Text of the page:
Moral Quandaries in the Prison Architect Alpha
While writing a recent article on some of gaming’s strangest simulations, we stumbled across Prison Architect, a management sim from British developer Introversion Software. While it didn’t make our list, the premise intrigued us. Most sims of this nature charge players with constructing entertainment venues, like theme parks, arcades, or nightclubs, and even those games with a slightly more sinister take on the genre (like the Tropico series) mask their darker side under a sunny, playful veneer.
Management Sim or Thought Experiment?
Prison Architect puts its darkness on front street. The most insidious thing about Prison Architect is how easy it is to get lost in the management aspects of the simulation (constructing buildings, running utilities like power and water, managing prisoner moods) and lose sight of the broader context of what you’re doing. Then, suddenly, the game will give you a stark reminder of exactly what you’re building, like tasking you with constructing an execution chamber.
Oh, that’s right. This isn’t a luxury resort. I’m not catering to fat-cat tourists and pleasure seekers. These are convicted criminals, some of whom the state has marked for death.
It’s because the game is so engrossing that it’s easy to lose track of that troubling fact. It’s good that the game gives you the option to pause or speed up time, because there are times both when everything is happening too fast and you need to catch your breath, and other times when things are under construction and your direct intervention isn’t required. As the game proceeds, and prisoners continue to be delivered by the busload, you’ll find yourself more often in the former situation than the latter.
You’ll be marking out spaces for offices, holding cells, storage space, cell blocks, and a large number of other buildings essential to operating a penitentiary. You’ll also need to hire workers to construct all of these buildings, staff to operate them, and guards to keep a wary eye on your inmates. To ensure you continue operating in the black, you’ll fulfill government contracts and move through a (for now) fairly rudimentary tech tree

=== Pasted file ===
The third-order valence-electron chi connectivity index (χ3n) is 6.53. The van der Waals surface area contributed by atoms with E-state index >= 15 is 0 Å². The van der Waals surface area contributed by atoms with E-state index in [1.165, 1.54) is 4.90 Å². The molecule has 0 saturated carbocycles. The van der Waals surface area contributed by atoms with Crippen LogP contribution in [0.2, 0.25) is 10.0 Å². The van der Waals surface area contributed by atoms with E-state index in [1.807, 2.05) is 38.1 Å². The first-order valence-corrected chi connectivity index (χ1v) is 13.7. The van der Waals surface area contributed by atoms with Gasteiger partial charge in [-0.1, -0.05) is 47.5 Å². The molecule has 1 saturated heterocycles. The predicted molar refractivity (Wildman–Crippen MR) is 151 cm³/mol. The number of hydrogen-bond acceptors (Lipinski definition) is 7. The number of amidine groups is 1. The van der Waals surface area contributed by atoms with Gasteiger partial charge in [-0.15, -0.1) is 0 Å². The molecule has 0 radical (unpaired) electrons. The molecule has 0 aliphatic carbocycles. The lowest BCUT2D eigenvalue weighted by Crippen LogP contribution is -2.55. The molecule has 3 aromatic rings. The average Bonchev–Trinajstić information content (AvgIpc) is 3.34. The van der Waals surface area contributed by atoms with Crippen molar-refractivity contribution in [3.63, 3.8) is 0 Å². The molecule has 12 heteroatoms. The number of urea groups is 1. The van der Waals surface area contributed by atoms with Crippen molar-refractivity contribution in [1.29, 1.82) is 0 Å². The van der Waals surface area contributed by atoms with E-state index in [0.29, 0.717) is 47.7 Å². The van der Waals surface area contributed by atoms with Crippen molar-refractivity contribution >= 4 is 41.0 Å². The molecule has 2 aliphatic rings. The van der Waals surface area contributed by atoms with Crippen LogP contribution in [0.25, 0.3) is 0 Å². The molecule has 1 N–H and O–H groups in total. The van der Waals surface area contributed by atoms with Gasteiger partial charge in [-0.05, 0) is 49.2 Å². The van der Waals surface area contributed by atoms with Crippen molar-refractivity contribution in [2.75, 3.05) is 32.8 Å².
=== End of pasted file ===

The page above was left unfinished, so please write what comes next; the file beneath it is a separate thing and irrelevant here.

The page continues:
We spent a lot of our time with Prison Architect contemplating why constructing a prison and executing prisoners disturbed us more than, say, gunning down waves of enemies in any of the dozens of shooters we’ve played. While we didn’t come to any definitive conclusions, we did formulate some theories.
For one, the prisoners we’re charged with holding or executing are (ideally at least) helpless. They’re not armed enemies actively trying to kill you, destroy your home, or enslave humanity. Each prisoner has some biographical information and a unique appearance, which contributes to the sense that they’re not just faceless cogs. Getting acclimated to the idea of satisfying their basic needs and keeping them happy makes the idea that you’d be asked to execute one of them very jarring. It’s a bizarre shift going from thinking of them as “clientele” to thinking of them as enemies of the social order that need to be eliminated. There’s something reminiscent of cattle in a slaughterhouse about striving to keep your charges docile while you’re preparing to put some of them to death.
Another element of our discomfort is that Prison Architect casts you in the role of The Man. Your goal is to subjugate and oppress the men who are your wards. Your entire task is the elimination of their freedom, to make absolutely certain they can’t reclaim that freedom, to the point that you may even be required to take their lives. And all of your work is in service of the all-mighty dollar, the cold hard cash you need to make your facility larger and more efficient. It’s not a recipe that leads to a lot of heroic sentiment.
Don’t get us wrong, Prison Architect is a remarkably fun game, especially given that it’s still in an alpha state. A lot of the moral heaviness and atmosphere is relieved by the art style, which, as you can see in these screenshots, is fairly cutesy. But the thing about it that’s most interesting, the thing that feels almost subversive, is how that art style contrasts with the central theme of oppression and imprisonment.
If you haven’t checked it out, $30 on Steam gets you access to the alpha and the full game when it’s released. If you like the idea of a game that provokes some interesting thoughts and discussions, we highly recommend it.